It means "completely pure" or "untainted", usually in the moralistic sense. The snow is "driven" per the Old English meaning of "drifted" or "driven by wind", not to be confused with snow that has been "driven on" by cars.
The phrase has a Shakespearean quality, though it doesn't appear verbatim in any of his plays. In The Winter's Tale though, a street vendor sings a song that begins "Lawn as white as driven snow / Cyprus black as e'er was crow". ("Lawn", in this case, being a type of linen, and "Cyprus" a crape-like fabric. Still with me? Okay.) In Macbeth, Malcolm remarks "black Macbeth will seem as pure as snow".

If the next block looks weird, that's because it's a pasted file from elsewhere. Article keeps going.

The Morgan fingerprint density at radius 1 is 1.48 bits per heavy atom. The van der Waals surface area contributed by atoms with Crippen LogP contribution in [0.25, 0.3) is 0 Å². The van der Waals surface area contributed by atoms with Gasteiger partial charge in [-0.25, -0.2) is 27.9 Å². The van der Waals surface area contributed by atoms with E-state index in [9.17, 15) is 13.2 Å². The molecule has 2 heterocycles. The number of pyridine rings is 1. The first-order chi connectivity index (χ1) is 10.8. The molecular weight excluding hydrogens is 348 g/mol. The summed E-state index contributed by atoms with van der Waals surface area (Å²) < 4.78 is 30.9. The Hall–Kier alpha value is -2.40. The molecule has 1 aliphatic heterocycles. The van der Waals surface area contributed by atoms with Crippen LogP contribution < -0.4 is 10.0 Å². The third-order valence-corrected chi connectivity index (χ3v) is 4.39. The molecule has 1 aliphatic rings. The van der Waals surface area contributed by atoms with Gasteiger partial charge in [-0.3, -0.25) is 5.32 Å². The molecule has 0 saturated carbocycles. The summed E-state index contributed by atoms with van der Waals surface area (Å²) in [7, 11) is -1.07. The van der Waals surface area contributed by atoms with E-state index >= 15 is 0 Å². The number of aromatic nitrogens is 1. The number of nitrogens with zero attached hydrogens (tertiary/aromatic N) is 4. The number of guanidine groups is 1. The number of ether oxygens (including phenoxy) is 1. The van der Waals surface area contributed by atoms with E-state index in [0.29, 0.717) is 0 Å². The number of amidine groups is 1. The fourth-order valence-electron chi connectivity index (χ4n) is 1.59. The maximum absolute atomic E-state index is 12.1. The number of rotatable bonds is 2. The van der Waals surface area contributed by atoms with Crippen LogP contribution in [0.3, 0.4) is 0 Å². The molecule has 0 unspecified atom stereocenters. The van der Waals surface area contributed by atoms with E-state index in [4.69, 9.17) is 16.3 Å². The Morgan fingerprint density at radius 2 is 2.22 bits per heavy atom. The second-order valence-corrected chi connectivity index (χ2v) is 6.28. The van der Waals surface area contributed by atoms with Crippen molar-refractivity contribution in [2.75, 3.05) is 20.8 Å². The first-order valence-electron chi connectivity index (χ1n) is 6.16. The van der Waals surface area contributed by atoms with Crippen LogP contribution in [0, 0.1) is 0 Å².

In a nice twist on the cliche, 50s radio host Tallulah Bankhead once described herself as "pure as the driven slush". (Bankhead, by the way, was also one of Hollywood's first "out" actresses.)
Another great Tallulah line? "My daddy warned me about men and booze but he didn't say a word about women and cocaine!"